Tenaganita executive director Irene Fernandez today turned the tables by saying that it is the government who is "immoral" for threatening human rights defenders like her with the law.
Responding to Deputy Prime Minister Muhyiddin Yassin who called her an "immoral" activist for allegedly smearing the country's reputation, she said the government was in fact distracting from the issue of migrant workers rights.
"Intimidating and refusing to accept criticism in a good manner is immoral. If anyone, it is (Muhyiddin) and the government who are immoral," she said.
She added that instead of going after her, the authorities should "do their job" in investigating the numerous police reports lodged by Tenaganita and migrant workers over alleged abuse.
Last week, Kuala Lumpur Criminal Investigation Department chief Ku Chin Wah said Fernandez may be probed for sedition for her statements to the international media on migrant workers in Malaysia.
According to Fernandez, Tenaganita had filed more than 15 police reports this year, and knows of at least 10 others lodged by the migrants on their own initiative in the Klang Valley.
She said these cases involve the withholding of travel documents by employers, physical and sexual abuse.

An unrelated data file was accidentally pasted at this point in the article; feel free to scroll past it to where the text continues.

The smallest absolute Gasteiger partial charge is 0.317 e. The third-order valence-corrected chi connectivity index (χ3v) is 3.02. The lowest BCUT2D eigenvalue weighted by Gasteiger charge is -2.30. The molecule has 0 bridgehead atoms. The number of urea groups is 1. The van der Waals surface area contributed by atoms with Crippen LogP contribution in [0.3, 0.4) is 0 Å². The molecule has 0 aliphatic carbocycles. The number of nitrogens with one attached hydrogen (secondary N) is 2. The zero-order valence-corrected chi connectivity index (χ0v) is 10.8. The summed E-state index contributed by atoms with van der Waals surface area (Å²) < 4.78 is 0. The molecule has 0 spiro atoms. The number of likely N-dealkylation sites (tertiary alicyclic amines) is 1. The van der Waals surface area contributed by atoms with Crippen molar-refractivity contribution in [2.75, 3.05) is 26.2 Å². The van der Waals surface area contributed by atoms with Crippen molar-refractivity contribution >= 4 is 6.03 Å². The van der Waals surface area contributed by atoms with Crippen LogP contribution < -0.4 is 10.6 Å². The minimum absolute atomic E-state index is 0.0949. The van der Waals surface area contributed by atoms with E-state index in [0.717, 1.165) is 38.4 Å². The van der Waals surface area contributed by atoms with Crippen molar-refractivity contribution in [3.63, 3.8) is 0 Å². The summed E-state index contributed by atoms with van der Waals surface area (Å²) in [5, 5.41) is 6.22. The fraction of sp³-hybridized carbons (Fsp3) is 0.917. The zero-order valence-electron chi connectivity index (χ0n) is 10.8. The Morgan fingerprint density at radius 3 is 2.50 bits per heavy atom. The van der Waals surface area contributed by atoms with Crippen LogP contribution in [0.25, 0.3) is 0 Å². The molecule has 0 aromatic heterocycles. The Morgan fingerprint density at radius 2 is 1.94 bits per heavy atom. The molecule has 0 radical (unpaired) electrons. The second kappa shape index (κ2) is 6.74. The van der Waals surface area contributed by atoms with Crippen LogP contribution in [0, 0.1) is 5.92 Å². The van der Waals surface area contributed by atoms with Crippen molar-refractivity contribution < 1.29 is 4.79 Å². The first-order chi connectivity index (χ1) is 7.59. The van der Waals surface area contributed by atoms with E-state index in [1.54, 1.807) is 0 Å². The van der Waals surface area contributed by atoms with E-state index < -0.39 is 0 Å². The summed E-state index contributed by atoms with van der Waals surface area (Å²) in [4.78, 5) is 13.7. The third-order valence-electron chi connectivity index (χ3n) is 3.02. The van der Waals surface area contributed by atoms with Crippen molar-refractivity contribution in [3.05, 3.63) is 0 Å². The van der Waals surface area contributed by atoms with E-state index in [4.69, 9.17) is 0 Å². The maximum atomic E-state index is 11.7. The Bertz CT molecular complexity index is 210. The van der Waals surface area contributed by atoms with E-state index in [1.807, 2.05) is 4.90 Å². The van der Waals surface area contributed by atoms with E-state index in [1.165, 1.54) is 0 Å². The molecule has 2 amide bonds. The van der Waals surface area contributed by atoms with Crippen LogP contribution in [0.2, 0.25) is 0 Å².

“The speediness is not there to investigate (compared with the allegation against me).
“This raises a lot of questions on the primary role of the police force to ensure that law and order is maintained and rights are protected,” she said.
Fernandez ( left ) added that the matters she raised in the media have been highlighted by Tenaganita multiple times in “high level consultations” with the government for the past two decades, including during a meeting last month.
However, instead of acting on this feedback, the government has chosen to “go after whistleblowers”.
She said this is a “shameful” thing for a member of the United Nations Human Rights Council to do.
“This is what it means by ‘ memalukan negara ’ (embarrassing the nation). Malaysia made (its) way up to be given a seat on the Human Rights Council, where you should uphold the rights of people.
“But you sit there and silence those who voice out the rights of others. This is the contradiction of this government,” she said.
She added that while it is “outrageous” to suggest that there are no good employers of migrant workers in Malaysia, the fate of these workers should not be left to the goodwill of individual employers.
“Good governance demands a more sustainable approach whereby the state puts in place laws, regulations, policies and mechanisms to ensure the rights of all persons, including migrants, are protected equally and without discrimination,” she said.
Fernandez said that Tenaganita would not be cowed by the intimidation and is still willing to work with all parties to ensure safer migration into Malaysia for all workers.
Echoing Fernandez, Anti-Human Trafficking Selangor Council member Abdul Aziz Kamal said he has lodged 30 police reports on trafficking of migrant workers this year but to no avail.
“I have been in touch with the disciplinary officer in Bukit Aman who now tells me that the investigating officers for the cases cannot be located,” Aziz said.
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